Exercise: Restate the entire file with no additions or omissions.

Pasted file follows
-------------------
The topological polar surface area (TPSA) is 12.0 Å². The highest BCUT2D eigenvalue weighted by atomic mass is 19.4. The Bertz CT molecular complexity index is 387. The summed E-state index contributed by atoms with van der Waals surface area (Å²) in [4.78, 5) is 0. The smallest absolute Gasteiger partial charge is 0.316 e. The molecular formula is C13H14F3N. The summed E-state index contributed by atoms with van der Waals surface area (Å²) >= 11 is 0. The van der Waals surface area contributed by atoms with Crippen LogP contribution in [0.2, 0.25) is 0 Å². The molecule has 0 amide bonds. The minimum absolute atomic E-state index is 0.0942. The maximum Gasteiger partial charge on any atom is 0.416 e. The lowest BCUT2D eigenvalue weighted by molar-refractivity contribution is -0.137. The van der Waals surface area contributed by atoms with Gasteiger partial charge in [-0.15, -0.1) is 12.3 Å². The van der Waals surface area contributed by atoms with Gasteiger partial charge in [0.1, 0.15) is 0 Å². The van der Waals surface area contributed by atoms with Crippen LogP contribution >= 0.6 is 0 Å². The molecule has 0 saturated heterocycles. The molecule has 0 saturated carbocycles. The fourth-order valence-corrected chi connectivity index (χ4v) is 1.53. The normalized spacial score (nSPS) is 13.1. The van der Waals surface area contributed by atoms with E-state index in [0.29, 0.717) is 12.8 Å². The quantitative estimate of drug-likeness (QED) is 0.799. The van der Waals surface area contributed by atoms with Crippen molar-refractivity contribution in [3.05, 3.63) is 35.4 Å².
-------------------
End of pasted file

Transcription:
The topological polar surface area (TPSA) is 12.0 Å². The highest BCUT2D eigenvalue weighted by atomic mass is 19.4. The Bertz CT molecular complexity index is 387. The summed E-state index contributed by atoms with van der Waals surface area (Å²) in [4.78, 5) is 0. The smallest absolute Gasteiger partial charge is 0.316 e. The molecular formula is C13H14F3N. The summed E-state index contributed by atoms with van der Waals surface area (Å²) >= 11 is 0. The van der Waals surface area contributed by atoms with Crippen LogP contribution in [0.2, 0.25) is 0 Å². The molecule has 0 amide bonds. The minimum absolute atomic E-state index is 0.0942. The maximum Gasteiger partial charge on any atom is 0.416 e. The lowest BCUT2D eigenvalue weighted by molar-refractivity contribution is -0.137. The van der Waals surface area contributed by atoms with Gasteiger partial charge in [-0.15, -0.1) is 12.3 Å². The van der Waals surface area contributed by atoms with Gasteiger partial charge in [0.1, 0.15) is 0 Å². The van der Waals surface area contributed by atoms with Crippen LogP contribution >= 0.6 is 0 Å². The molecule has 0 saturated heterocycles. The molecule has 0 saturated carbocycles. The fourth-order valence-corrected chi connectivity index (χ4v) is 1.53. The normalized spacial score (nSPS) is 13.1. The van der Waals surface area contributed by atoms with E-state index in [0.29, 0.717) is 12.8 Å². The quantitative estimate of drug-likeness (QED) is 0.799. The van der Waals surface area contributed by atoms with Crippen molar-refractivity contribution in [3.05, 3.63) is 35.4 Å².